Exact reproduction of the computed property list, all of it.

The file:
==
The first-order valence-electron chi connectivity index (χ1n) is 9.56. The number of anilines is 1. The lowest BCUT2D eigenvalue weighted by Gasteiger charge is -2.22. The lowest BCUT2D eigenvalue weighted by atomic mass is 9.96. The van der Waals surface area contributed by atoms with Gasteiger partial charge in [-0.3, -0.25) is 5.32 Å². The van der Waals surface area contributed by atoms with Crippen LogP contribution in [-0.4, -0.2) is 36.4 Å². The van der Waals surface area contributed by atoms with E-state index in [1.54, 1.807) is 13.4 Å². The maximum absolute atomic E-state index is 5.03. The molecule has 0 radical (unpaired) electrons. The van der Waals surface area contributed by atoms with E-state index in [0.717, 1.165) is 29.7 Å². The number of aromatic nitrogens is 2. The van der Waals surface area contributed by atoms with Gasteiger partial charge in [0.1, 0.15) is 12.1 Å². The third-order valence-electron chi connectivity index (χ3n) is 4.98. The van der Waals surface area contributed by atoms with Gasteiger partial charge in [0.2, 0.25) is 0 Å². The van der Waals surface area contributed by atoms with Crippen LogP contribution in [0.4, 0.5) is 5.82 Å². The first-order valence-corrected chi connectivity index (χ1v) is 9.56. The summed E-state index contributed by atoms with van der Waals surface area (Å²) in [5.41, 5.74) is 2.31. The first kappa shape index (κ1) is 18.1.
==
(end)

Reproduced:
The first-order valence-electron chi connectivity index (χ1n) is 9.56. The number of anilines is 1. The lowest BCUT2D eigenvalue weighted by Gasteiger charge is -2.22. The lowest BCUT2D eigenvalue weighted by atomic mass is 9.96. The van der Waals surface area contributed by atoms with Gasteiger partial charge in [-0.3, -0.25) is 5.32 Å². The van der Waals surface area contributed by atoms with Crippen LogP contribution in [-0.4, -0.2) is 36.4 Å². The van der Waals surface area contributed by atoms with E-state index in [1.54, 1.807) is 13.4 Å². The maximum absolute atomic E-state index is 5.03. The molecule has 0 radical (unpaired) electrons. The van der Waals surface area contributed by atoms with E-state index in [0.717, 1.165) is 29.7 Å². The number of aromatic nitrogens is 2. The van der Waals surface area contributed by atoms with Gasteiger partial charge in [0.1, 0.15) is 12.1 Å². The third-order valence-electron chi connectivity index (χ3n) is 4.98. The van der Waals surface area contributed by atoms with Gasteiger partial charge in [0.2, 0.25) is 0 Å². The van der Waals surface area contributed by atoms with Crippen LogP contribution in [0.4, 0.5) is 5.82 Å². The first-order valence-corrected chi connectivity index (χ1v) is 9.56. The summed E-state index contributed by atoms with van der Waals surface area (Å²) in [5.41, 5.74) is 2.31. The first kappa shape index (κ1) is 18.1.